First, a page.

Altogether, these results point toward a co-regulation between the pathways as the limitation of one nutrient influences the uptake of the other one. Such a co-regulation is very likely the outcome of a complex remodeling of the whole plant metabolism upon nutrient limitation as it is known for the prolonged deficiency of the single nutrients (Schuler et al., 2011). Hence, many different signals might contribute to this regulation as outlined in Figure 2. A primary signal might come from the sensing of the Fe and S concentrations or even their ratio in either the root environment or the cytosol of root cells. No such sensor has been identified yet, but an intriguing option would be the transporter/receptor (or “transceptor”) concept as described for nitrate uptake (Wang et al., 2012). ROS could be another common signal, since excess of Fe and deficiency of S are known to result in their accumulation (Noctor et al., 2011) and this may also apply to imbalances between the metabolized nutrients. Different studies have indicated that the citric acid cycle is affected upon Fe deficiency (Vigani, 2012). Upon S deprivation, significant changes in the citric acid cycle have also been reported (Nikiforova et al., 2005). Thus, intermediates of the cycle or modulations of energy charge might function as signals for the co-regulation.
FIGURE 2. Schematic model for regulatory interactions between Fe and S metabolism. Different putative Fe or S signals (red) may originate in the organelles or whole cells of root or shoot. Targets (blue) may comprise metabolic processes at expression or protein levels.
The lack of the precursors for the biosynthesis of Fe–S clusters in mitochondria and plastids might constitute an important feedback signal that leads to an overall adjustment of the metabolism. The Fe–S proteins might give rise to a signal for the co-regulation, but when the cluster biosynthesis is impaired, the apoproteins might be degraded and the break-down products might constitute a signal for the metabolic co-regulation. Interestingly, in bacteria Fe–S clusters with transcription factors as apoproteins often serve as sensors, mostly for reactive oxygen (Fleischhacker and Kiley, 2011). The iron regulatory protein 1 (IRP1) that controls the cellular iron homeostasis in mammals and changes between an active cytosolic aconitase with an Fe–S cluster and an apoform that binds iron responsive elements for post-transcriptional regulation is another example of Fe–S cluster sensing but is not present in plants (Arnaud et al., 2007).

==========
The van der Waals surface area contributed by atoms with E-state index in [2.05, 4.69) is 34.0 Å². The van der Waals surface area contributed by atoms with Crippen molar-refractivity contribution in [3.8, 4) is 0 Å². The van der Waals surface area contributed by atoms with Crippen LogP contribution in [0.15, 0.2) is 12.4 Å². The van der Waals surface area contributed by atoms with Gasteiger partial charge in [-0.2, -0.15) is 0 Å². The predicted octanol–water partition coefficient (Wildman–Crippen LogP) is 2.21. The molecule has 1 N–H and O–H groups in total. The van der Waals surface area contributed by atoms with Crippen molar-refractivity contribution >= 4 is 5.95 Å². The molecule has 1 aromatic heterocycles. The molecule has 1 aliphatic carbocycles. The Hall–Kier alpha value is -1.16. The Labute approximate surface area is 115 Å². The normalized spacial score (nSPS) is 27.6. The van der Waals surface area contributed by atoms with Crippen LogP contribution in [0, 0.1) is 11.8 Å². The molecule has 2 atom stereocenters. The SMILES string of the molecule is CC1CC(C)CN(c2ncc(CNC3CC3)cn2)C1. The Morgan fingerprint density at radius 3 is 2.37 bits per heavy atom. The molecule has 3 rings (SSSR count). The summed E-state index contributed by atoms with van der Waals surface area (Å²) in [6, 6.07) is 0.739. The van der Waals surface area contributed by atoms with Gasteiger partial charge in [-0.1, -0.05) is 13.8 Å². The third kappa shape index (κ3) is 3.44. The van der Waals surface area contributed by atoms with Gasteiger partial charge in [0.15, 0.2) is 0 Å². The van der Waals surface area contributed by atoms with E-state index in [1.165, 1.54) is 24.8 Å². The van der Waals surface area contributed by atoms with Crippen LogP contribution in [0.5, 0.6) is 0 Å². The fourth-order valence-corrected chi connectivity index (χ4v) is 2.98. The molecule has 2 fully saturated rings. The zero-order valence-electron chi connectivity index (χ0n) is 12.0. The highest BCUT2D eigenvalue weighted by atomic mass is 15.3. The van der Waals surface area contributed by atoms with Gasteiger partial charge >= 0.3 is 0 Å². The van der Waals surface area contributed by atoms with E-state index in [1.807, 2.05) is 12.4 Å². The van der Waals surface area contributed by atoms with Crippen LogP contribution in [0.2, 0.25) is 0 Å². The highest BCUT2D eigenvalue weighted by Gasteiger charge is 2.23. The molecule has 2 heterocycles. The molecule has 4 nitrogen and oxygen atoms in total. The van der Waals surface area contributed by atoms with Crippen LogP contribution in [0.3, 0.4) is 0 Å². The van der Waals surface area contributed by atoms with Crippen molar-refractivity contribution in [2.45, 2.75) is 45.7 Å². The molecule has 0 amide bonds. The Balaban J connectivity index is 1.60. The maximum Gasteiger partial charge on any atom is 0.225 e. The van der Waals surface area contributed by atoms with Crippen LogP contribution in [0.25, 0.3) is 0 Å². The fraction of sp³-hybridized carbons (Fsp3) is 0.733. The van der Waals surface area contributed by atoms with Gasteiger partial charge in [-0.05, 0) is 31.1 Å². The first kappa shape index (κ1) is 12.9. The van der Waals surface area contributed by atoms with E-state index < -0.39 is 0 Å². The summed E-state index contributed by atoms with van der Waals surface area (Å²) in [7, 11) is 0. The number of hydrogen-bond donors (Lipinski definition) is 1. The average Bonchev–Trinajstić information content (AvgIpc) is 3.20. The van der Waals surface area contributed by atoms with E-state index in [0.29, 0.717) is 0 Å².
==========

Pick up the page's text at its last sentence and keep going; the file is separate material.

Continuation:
All these signals are expected to converge into several plant responses (Figure 2). Important targets are the uptake of Fe and S, their transport into organelles, their storage and the actual synthesis of Fe–S clusters. Data mining of earlier microarray analyses of Fe starved Arabidopsis (Schuler et al., 2011) pointed to a co-expression cluster of sulfur metabolism-related genes including APR and SULTR isoforms and the vacuolar sulfate exporters SULTR4;1 and SULTR4;2 in leaves, which was interpreted as a necessity of rebalancing the metabolism of S under these conditions (Ivanov et al., 2012). Such a requirement to actively maintain homeostasis of Fe and S metabolism might be the case also for the double nutrient deficiency. It should be taken into consideration, however, that the expression of genes represents only one side of the coin. In Fe and S uptake (e.g., IRT1; SULTR1;1) numerous post-transcriptional regulatory mechanisms have been observed that can modulate the responses to nutrient deficiency (Takahashi et al., 2011; Hindt and Guerinot, 2012). On the other hand, the enzymatic activity of Fe–S proteins (e.g., APR or aconitase) might be compromised due to the lack of precursors for the biosynthesis of the clusters. As it was already shown by different studies (for overview, see Vigani, 2012), the functionality of several enzymes in the root mitochondria is impaired by Fe starvation. The simultaneous lack of S might exacerbate this effect.
In this perspective the available information on single and combined nutrient limitation with emphasis on Arabidopsis thaliana was evaluated and a model of co-regulation between Fe and S metabolism was developed. The model was corroborated by the expression of the two key genes for the uptake of Fe (IRT1) and of S (SULTR1;1) that correlated with the nutrient supply and was differentially regulated in case of double nutrient deprivation. We conclude that a co-regulation between Fe and S metabolism exists and that Fe–S cluster availability is in accordance with a function in sensing and signaling of combined Fe and S deficiencies.
Conflict of Interest Statement
The authors declare that the research was conducted in the absence of any commercial or financial relationships that could be construed as a potential conflict of interest.
Ilaria Forieri is supported by the Marie Curie Initial Training Network BIONUT.
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Keywords: iron–sulfur clusters, nutrient sensing, transceptor, sulfate transporter, iron transport
Citation: Forieri I, Wirtz M and Hell R (2013) Toward new perspectives on the interaction of iron and sulfur metabolism in plants. Front. Plant Sci. 4:357. doi: 10.3389/fpls.2013.00357
Received: 24 May 2013; Paper pending published: 21 June 2013;
Accepted: 23 August 2013; Published online: 02 October 2013.
Edited by:Katrin Philippar, Ludwig Maximilian University of Munich, Germany
Reviewed by:Agnieszka Sirko, Institute of Biochemistry and Biophysics; Polish Academy of Sciences, Poland
Hong-Qing Ling, Institute of Genetics and Developmental Biology, Chinese Academy of Sciences, China
Copyright © 2013 Forieri,Wirtz and Hell. This is an open-access article distributed under the terms of the Creative Commons Attribution License (CC BY). The use, distribution or reproduction in other forums is permitted, provided the original author(s) or licensor are credited and that the original publication in this journal is cited, in accordance with accepted academic practice. No use, distribution or reproduction is permitted which does not comply with these terms.
*Correspondence: Rüdiger Hell, Department of Molecular Biology of Plants, Centre for Organismal Studies Heidelberg, University of Heidelberg, Im Neuenheimer Feld 360, 69120 Heidelberg, Germany e-mail: email@example.com